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Nanolayer between polymer-containing liquid and pipe visualized for first time
© Dhita Adiati/EyeEm/Getty
An ultrathin layer that causes polymer-containing liquids to flow faster than expected in pipes has been directly observed for the first time.
Almost a century ago, scientists discovered that liquids containing small amounts of large-molecule polymers flow through pipes faster than expected. This phenomenon has been explained by the formation of a very thin layer between the pipe and the liquid. But this layer, which has a lower polymer concentration than the rest of the liquid, is so thin that no-one had been able to image it until now.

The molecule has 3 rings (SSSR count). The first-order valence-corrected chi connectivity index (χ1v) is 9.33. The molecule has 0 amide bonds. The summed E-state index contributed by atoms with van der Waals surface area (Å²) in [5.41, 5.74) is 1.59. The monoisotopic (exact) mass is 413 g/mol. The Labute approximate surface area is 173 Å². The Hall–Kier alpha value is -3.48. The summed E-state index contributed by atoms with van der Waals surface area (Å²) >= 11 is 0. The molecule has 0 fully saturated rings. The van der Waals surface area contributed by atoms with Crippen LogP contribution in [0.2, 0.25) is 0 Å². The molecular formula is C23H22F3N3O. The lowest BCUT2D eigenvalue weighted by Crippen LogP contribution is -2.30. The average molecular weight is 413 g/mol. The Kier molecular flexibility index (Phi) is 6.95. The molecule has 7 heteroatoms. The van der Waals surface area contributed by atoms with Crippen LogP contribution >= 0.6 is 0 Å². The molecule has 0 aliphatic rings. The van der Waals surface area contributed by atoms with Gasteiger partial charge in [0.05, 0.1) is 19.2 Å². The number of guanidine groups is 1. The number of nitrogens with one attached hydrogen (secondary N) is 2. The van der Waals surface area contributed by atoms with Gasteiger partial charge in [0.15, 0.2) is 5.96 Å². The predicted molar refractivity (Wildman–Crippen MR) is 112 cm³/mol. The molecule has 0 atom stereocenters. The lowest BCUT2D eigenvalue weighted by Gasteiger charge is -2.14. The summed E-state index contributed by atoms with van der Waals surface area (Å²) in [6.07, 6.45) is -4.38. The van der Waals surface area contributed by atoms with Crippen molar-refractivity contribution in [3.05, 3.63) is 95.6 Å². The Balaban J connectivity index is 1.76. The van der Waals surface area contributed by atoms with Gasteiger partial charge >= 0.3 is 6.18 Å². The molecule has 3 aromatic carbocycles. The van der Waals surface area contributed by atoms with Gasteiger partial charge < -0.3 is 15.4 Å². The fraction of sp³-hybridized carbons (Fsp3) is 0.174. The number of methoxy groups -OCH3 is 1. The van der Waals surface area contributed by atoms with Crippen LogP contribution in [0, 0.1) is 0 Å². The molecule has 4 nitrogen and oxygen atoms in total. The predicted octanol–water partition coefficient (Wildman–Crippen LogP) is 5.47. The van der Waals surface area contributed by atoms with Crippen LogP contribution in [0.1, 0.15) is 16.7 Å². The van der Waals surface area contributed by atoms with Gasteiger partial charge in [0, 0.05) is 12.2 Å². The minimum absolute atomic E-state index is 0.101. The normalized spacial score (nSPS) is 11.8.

Now, three researchers from the Institute for Basic Science in Korea have used a super-resolution microscopy technique to image this layer in microchannels. From their measurements, they could determine the layer’s composition and thickness — typically a few hundred nanometres.
This advance will help scientists better understand how fluids behave under turbulent conditions and in nanofluidic devices.
- PNAS 116, 16256–16261 (2019). doi: 10.1073/pnas.1900623116
|Center for Soft and Living Matter, IBS, South Korea||1|